The IRS, Pension Benefit Guaranty Corporation (PBGC) and Social Security Administration (SSA) have announced 2019 contribution and benefit limits and other numbers of interest. Many of these can be found here. Most limits and thresholds will see modest increases in 2019.
Most IRS Limits to Increase by One Step
According to Notice 2018-83, these limits will rise in 2019:
- The elective deferral limit under §402(g)(1) for 401(k) and certain other plans is increased from $18,500 to $19,000.
- The annual addition limitation for defined contribution plans under §415(c)(1)(A) is increased from $55,000 to $56,000.
- The annual compensation limit under §§401(a)(17), 404(l), 408(k)(3)(C) and 408(k)(6)(D)(ii) is increased from $275,000 to $280,000.
- The limitation used in the definition of “highly compensated employee” under §414(q)(1)(B) is increased from $120,000 to $125,000. Note that this will affect the determination of Highly Compensated Employees for the 2020 plan year since HCE status is based on previous year’s pay. HCE status for 2019 will be based on the 2018 compensation threshold of $120,000.
- The limitation on the annual benefit under a defined benefit plan under §415(b)(1)(A) is increased from $220,000 to $225,000.
- The deferral limitation under §408(p)(2)(E) for SIMPLE plans is increased from $12,500 to $13,000.
- The dollar limitation under §416(i)(1)(A)(i) concerning the definition of “key employee” in a top-heavy plan is increased from $175,000 to $180,000.
- The deductible amount under §219(b)(5)(A) for Individual Retirement Account contributions is increased from $5,500 to $6,000.
These limits will remain at their 2018 levels:
- The dollar limitation under §414(v)(2)(B)(i) for catch-up contributions to 401(k) plans for individuals aged 50 or over remains unchanged at $6,000. Given the 415(c) increase to $56,000, this means there is effectively an annual addition limit of $62,000 for some participants 50 and older.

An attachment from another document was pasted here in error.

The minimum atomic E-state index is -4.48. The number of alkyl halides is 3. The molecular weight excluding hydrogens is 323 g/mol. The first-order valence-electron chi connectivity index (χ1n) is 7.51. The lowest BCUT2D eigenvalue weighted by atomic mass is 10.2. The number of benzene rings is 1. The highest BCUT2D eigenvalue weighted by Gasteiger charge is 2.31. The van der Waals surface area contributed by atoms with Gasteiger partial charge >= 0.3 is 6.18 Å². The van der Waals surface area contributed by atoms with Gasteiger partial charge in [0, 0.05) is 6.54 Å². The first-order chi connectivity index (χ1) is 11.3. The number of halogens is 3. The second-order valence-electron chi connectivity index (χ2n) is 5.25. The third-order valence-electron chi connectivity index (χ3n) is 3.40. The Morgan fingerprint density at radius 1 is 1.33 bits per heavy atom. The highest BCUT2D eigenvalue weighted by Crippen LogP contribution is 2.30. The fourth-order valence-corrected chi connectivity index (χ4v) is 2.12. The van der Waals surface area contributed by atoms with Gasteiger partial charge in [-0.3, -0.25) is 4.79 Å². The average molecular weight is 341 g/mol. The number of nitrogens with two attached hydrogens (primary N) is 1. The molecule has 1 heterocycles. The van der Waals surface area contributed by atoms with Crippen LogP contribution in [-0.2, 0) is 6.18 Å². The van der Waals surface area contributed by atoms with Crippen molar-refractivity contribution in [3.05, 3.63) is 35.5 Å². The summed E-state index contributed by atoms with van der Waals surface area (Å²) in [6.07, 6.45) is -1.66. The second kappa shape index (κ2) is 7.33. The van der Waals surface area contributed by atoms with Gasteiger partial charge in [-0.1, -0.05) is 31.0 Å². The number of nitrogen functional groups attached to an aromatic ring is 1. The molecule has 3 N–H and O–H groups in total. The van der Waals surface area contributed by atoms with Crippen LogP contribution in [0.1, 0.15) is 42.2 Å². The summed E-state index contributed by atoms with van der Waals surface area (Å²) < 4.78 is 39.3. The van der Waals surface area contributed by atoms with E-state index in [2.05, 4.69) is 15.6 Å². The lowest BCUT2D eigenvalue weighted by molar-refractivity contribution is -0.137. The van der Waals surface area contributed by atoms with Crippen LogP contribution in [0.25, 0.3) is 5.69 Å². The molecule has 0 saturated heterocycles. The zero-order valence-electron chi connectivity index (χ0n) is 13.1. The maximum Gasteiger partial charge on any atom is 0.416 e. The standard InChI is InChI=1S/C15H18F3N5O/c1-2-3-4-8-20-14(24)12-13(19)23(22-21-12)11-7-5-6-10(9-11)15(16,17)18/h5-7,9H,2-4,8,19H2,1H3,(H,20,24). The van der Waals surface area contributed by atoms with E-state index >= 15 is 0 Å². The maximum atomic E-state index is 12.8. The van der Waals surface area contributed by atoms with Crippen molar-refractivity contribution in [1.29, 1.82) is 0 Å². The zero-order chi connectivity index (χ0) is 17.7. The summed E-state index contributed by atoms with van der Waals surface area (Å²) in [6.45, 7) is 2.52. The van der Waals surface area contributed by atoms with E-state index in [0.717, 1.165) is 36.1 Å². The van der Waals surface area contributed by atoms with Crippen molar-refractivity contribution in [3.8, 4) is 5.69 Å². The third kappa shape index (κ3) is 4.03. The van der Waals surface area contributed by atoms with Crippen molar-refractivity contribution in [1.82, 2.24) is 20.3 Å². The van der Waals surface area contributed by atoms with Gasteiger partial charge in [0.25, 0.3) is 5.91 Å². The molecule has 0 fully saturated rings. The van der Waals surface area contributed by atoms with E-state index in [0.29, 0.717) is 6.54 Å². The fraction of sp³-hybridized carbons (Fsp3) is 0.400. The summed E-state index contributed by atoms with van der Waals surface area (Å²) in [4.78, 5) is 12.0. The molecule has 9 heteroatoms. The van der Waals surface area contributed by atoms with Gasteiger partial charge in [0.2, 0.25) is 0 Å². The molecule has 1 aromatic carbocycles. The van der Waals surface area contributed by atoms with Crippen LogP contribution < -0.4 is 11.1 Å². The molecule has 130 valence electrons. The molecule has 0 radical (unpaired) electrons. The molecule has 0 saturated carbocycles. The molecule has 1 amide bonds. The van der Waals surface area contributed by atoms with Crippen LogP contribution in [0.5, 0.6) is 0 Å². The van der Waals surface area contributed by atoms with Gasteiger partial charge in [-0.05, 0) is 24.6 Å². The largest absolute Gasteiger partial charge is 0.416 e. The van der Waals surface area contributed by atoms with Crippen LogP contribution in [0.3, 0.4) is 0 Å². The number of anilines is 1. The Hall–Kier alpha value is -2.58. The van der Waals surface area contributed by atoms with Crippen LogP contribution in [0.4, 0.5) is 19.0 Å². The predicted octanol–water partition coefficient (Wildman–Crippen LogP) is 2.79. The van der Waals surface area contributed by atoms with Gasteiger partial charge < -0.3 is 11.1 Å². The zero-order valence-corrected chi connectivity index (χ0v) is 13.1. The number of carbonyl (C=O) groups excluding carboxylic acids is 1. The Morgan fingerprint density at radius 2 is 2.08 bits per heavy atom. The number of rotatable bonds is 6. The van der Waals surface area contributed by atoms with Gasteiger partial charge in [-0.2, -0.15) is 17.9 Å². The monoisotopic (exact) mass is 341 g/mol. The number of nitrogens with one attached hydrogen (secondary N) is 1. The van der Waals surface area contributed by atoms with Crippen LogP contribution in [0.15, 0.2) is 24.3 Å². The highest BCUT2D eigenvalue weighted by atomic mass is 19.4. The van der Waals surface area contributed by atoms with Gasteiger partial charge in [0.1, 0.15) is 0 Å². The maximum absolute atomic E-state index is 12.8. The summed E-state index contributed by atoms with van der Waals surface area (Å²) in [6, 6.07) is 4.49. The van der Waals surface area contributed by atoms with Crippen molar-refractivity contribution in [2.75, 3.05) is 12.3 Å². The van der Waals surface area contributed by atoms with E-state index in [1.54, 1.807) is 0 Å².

- The dollar limitation under §414(v)(2)(B)(ii) for catch-up contributions to SIMPLE IRA or 401(k) plans for individuals aged 50 or over remains unchanged at $3,000.
- The compensation amount under §408(k)(2)(C) regarding eligibility for simplified employee pensions (SEPs) remains unchanged at $600.
PBGC Premiums and Caps to Rise
For plan years beginning in 2019:
- The per-participant flat premium rate is $80 for single-employer plans (up from a 2018 rate of $74).
- The variable-rate premium for single-employer plans is $43 per $1,000 of unfunded vested benefits, up from a 2018 rate of $38.
- The variable-rate premium is capped at $541 times the number of participants (up from a 2018 cap of $523). Plans sponsored by small employers (generally fewer than 25 employees) may be subject to a lower cap.
Flat and variable-rate premiums have risen sharply in recent years due to law changes. The $80 flat premium was spelled out in The Bipartisan Budget Act of 2015 (BBA 2015). A $4 increase to the variable premium rate was provided in BBA 2015. Due to indexing, the increase turned out to be $5.
Social Security Checks Will Be 2.8% Bigger
The maximum amount of earnings subject to the Social Security tax (the “taxable wage base”) will increase to $132,900 from $128,400.